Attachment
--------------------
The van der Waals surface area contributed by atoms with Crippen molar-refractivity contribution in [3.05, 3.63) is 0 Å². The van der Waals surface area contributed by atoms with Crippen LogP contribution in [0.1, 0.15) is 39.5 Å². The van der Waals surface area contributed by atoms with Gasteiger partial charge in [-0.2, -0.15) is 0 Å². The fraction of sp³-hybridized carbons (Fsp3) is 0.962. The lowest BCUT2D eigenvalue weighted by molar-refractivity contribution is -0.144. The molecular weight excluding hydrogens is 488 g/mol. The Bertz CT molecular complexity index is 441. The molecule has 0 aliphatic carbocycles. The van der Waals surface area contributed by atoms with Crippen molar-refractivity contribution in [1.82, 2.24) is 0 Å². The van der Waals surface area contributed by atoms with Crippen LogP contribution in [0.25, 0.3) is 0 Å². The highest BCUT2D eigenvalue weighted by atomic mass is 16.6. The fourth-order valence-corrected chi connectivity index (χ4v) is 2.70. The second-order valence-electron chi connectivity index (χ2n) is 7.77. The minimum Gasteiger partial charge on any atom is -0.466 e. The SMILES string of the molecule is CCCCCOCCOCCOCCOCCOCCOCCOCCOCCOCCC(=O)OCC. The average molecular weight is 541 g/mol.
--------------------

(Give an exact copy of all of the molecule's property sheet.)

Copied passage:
The van der Waals surface area contributed by atoms with Crippen molar-refractivity contribution in [3.05, 3.63) is 0 Å². The van der Waals surface area contributed by atoms with Crippen LogP contribution in [0.1, 0.15) is 39.5 Å². The van der Waals surface area contributed by atoms with Gasteiger partial charge in [-0.2, -0.15) is 0 Å². The fraction of sp³-hybridized carbons (Fsp3) is 0.962. The lowest BCUT2D eigenvalue weighted by molar-refractivity contribution is -0.144. The molecular weight excluding hydrogens is 488 g/mol. The Bertz CT molecular complexity index is 441. The molecule has 0 aliphatic carbocycles. The van der Waals surface area contributed by atoms with Crippen molar-refractivity contribution in [1.82, 2.24) is 0 Å². The van der Waals surface area contributed by atoms with Crippen LogP contribution in [0.25, 0.3) is 0 Å². The highest BCUT2D eigenvalue weighted by atomic mass is 16.6. The fourth-order valence-corrected chi connectivity index (χ4v) is 2.70. The second-order valence-electron chi connectivity index (χ2n) is 7.77. The minimum Gasteiger partial charge on any atom is -0.466 e. The SMILES string of the molecule is CCCCCOCCOCCOCCOCCOCCOCCOCCOCCOCCC(=O)OCC. The average molecular weight is 541 g/mol.